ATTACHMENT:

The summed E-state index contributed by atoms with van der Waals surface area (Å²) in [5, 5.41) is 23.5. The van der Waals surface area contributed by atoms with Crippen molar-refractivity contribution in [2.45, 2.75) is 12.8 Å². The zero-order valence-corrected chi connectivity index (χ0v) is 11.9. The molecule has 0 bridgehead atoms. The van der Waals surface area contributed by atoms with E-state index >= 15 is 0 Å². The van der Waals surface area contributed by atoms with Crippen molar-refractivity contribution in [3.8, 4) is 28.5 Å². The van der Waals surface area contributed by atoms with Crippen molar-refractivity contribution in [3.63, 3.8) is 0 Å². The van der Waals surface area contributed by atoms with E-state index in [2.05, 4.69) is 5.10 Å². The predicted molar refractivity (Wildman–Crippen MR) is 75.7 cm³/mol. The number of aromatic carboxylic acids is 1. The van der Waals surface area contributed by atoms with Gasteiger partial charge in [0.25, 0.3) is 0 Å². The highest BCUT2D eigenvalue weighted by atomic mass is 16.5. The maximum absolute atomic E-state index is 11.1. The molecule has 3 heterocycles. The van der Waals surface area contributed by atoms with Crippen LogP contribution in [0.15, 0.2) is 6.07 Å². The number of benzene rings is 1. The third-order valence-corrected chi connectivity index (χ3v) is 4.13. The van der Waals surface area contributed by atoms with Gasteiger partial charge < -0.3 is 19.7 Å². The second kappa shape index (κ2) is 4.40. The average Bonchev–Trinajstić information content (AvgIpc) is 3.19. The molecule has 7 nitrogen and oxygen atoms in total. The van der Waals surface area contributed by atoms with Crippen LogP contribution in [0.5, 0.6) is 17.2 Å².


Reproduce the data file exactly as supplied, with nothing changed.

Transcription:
The summed E-state index contributed by atoms with van der Waals surface area (Å²) in [5, 5.41) is 23.5. The van der Waals surface area contributed by atoms with Crippen molar-refractivity contribution in [2.45, 2.75) is 12.8 Å². The zero-order valence-corrected chi connectivity index (χ0v) is 11.9. The molecule has 0 bridgehead atoms. The van der Waals surface area contributed by atoms with E-state index >= 15 is 0 Å². The van der Waals surface area contributed by atoms with Crippen molar-refractivity contribution in [3.8, 4) is 28.5 Å². The van der Waals surface area contributed by atoms with Crippen molar-refractivity contribution in [3.63, 3.8) is 0 Å². The van der Waals surface area contributed by atoms with E-state index in [2.05, 4.69) is 5.10 Å². The predicted molar refractivity (Wildman–Crippen MR) is 75.7 cm³/mol. The number of aromatic carboxylic acids is 1. The van der Waals surface area contributed by atoms with Gasteiger partial charge in [0.25, 0.3) is 0 Å². The highest BCUT2D eigenvalue weighted by atomic mass is 16.5. The maximum absolute atomic E-state index is 11.1. The molecule has 3 heterocycles. The van der Waals surface area contributed by atoms with Crippen LogP contribution in [0.15, 0.2) is 6.07 Å². The number of benzene rings is 1. The third-order valence-corrected chi connectivity index (χ3v) is 4.13. The van der Waals surface area contributed by atoms with Gasteiger partial charge < -0.3 is 19.7 Å². The second kappa shape index (κ2) is 4.40. The average Bonchev–Trinajstić information content (AvgIpc) is 3.19. The molecule has 7 nitrogen and oxygen atoms in total. The van der Waals surface area contributed by atoms with Crippen LogP contribution in [0.5, 0.6) is 17.2 Å².